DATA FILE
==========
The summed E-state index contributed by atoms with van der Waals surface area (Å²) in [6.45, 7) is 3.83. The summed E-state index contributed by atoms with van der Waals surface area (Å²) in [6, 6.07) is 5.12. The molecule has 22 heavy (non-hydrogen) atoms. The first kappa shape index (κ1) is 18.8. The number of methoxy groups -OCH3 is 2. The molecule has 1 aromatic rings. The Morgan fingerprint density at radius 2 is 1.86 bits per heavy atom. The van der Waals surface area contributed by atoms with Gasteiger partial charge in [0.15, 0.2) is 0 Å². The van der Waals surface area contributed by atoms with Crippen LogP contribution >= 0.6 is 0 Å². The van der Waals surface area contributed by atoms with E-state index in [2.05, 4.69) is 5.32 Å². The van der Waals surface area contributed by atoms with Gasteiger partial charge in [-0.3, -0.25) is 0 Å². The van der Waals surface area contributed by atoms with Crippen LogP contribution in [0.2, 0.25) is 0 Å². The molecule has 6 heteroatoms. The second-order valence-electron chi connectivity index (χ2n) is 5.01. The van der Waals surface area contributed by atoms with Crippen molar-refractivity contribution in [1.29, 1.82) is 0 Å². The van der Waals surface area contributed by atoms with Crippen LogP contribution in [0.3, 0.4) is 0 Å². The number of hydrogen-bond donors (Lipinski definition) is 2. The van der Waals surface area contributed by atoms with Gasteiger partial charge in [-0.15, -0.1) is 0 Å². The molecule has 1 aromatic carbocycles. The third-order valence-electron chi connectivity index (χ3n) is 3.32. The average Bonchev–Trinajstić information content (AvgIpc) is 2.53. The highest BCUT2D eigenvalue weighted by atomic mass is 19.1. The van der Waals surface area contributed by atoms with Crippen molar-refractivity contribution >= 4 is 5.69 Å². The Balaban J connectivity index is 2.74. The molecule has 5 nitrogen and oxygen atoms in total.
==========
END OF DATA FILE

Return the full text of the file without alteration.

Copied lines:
The summed E-state index contributed by atoms with van der Waals surface area (Å²) in [6.45, 7) is 3.83. The summed E-state index contributed by atoms with van der Waals surface area (Å²) in [6, 6.07) is 5.12. The molecule has 22 heavy (non-hydrogen) atoms. The first kappa shape index (κ1) is 18.8. The number of methoxy groups -OCH3 is 2. The molecule has 1 aromatic rings. The Morgan fingerprint density at radius 2 is 1.86 bits per heavy atom. The van der Waals surface area contributed by atoms with Gasteiger partial charge in [0.15, 0.2) is 0 Å². The van der Waals surface area contributed by atoms with Crippen LogP contribution >= 0.6 is 0 Å². The van der Waals surface area contributed by atoms with E-state index in [2.05, 4.69) is 5.32 Å². The van der Waals surface area contributed by atoms with Gasteiger partial charge in [-0.3, -0.25) is 0 Å². The van der Waals surface area contributed by atoms with Crippen LogP contribution in [0.2, 0.25) is 0 Å². The molecule has 6 heteroatoms. The second-order valence-electron chi connectivity index (χ2n) is 5.01. The van der Waals surface area contributed by atoms with Crippen molar-refractivity contribution in [1.29, 1.82) is 0 Å². The van der Waals surface area contributed by atoms with Crippen LogP contribution in [0.3, 0.4) is 0 Å². The number of hydrogen-bond donors (Lipinski definition) is 2. The van der Waals surface area contributed by atoms with Gasteiger partial charge in [-0.15, -0.1) is 0 Å². The molecule has 1 aromatic carbocycles. The third-order valence-electron chi connectivity index (χ3n) is 3.32. The average Bonchev–Trinajstić information content (AvgIpc) is 2.53. The highest BCUT2D eigenvalue weighted by atomic mass is 19.1. The van der Waals surface area contributed by atoms with Crippen molar-refractivity contribution >= 4 is 5.69 Å². The Balaban J connectivity index is 2.74. The molecule has 5 nitrogen and oxygen atoms in total.